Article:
So this is the context and of course the UK is not viewed as it was before – let’s say it’s a challenging picture. It is predicted that there will be slowing growth rates with economic output (inaudible) and we are seeing that growth will be 1.6-1.7% this year and 1% in 2018 and this is not something new because of the lack of certainty about how we are going to be delivering on this great challenge that is Brexit. Therefore what is happening is that investment and trade and all of the factors are growth are waiting to see what happens.

The context is important because this is the explanation as to why people are not buying into this model before. With increased inequalities, the OECD, established to rebuild the construction of Europe after WW2, are gathering the economies of the world to try and challenge this. There is a group of countries that want to address the challenges that we are facing and the most advanced welfare systems (USA, UK, Canada etc) are even seeing inequality of income and opportunity and wealth all expanding. Every time we talk about the bottom 40% and every time I say the bottom 40%, it is like it is no longer a bottom. In my country it is 60% – the majority of the population! The reality is that when you look at how growth has been distributed over the last few decades is that it has been at the top. The fact that those that are at the top have more leverage to get into financial [inaudible] they have more possibilities to increase their wealth. This is bringing another aspect of this [inaudible] which is that inequality has an intergenerational profile to it whereby you see in Europe that youth unemployment is higher and even within the younger generations, those at the bottom of the income distribution probably will have less access to quality education/health etc. You need to grow first and then redistribute but the reality is that it doesn’t work like that – what is happening is that the growth benefits are captured by the top and that’;s why you have all these people, who don’t not have the means to live a nice life, but they don’t consider it fair in terms of how the distribution is behaving.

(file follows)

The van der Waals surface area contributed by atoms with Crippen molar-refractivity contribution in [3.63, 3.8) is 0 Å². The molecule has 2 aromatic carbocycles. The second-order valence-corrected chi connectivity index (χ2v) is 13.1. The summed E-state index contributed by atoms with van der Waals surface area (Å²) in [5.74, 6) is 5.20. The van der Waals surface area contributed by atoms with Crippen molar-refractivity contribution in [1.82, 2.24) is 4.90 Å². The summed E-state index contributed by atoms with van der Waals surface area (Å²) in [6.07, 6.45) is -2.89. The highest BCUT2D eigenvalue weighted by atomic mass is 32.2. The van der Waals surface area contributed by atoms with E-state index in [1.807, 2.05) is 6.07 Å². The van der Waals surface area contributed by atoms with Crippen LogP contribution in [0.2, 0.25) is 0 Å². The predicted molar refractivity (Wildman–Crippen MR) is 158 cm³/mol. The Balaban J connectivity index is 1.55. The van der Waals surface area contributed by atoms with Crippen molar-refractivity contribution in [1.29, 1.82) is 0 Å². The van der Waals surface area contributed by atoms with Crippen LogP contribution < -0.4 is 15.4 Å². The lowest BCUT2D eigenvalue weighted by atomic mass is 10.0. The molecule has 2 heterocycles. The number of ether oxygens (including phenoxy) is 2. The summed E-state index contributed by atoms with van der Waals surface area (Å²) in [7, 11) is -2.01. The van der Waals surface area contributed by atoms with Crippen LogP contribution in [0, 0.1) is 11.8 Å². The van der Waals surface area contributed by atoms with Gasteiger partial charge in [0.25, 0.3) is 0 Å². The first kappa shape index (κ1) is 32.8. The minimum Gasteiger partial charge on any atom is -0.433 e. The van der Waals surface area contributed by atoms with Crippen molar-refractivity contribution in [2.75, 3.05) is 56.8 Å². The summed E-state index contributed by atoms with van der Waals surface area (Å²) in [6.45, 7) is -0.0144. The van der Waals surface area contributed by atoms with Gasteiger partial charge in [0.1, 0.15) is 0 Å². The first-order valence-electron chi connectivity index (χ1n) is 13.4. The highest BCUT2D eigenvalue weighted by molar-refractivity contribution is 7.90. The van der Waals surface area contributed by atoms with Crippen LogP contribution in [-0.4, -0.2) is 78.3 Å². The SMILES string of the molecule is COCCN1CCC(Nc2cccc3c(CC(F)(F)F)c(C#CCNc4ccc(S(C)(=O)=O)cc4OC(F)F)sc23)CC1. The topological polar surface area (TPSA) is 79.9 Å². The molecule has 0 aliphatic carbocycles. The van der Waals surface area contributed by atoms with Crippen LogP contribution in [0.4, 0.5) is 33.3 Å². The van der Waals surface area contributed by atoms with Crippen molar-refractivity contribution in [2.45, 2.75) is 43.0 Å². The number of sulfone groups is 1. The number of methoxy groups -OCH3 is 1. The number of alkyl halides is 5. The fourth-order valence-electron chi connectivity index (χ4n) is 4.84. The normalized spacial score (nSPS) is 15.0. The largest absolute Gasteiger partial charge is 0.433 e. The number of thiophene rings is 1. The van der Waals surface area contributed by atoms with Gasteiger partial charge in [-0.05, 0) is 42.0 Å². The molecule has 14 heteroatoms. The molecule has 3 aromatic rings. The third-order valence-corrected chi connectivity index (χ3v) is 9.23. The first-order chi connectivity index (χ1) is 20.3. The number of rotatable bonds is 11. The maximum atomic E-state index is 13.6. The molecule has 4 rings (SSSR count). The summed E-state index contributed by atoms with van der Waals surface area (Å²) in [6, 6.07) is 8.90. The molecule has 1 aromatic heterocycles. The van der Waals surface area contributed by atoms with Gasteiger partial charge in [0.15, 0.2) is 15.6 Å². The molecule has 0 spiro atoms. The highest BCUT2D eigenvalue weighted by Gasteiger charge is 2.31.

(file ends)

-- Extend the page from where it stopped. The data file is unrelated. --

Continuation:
It is not easy as I said because you will need to have tools to redress the situation – you will need to invest more, particular in the UK where inequality has a regional aspect – you will need to invest more in schools, but the political and economic issues are not allowing for this.

We are also advancing the gender aspect. When you think about the growth potential of our economies, and this [inaudible]. In Latin America and Africa there has been massive investment in [inaudible] and they have made great progress. But everybody has increased their school attainment and part of that progress has been of girls going to school and now the OECD which is also the place that produces the report (Programme for [inaudible]) which looks at the performance of math, literacy and science performance – it tells us that girls all over the world are reaching the levels of boys in terms of education. There is no valid judgement here, it’s not good or bad, it just that it’s happening. Of course they are not choosing those basic things [inaudible] and then because of the uneven distribution. They have more participation in the labour market now.

The countries that have invested have a better participation in the economy. This required the men to share the burden and also to take more parental leave which is very effective. It therefore requires more education centres but it will also require a change in the mindset in terms of the stereotypes that we have in terms of the roles we have in society for women – allowing women to go for areas that are male dominated. So this is another angle that we take.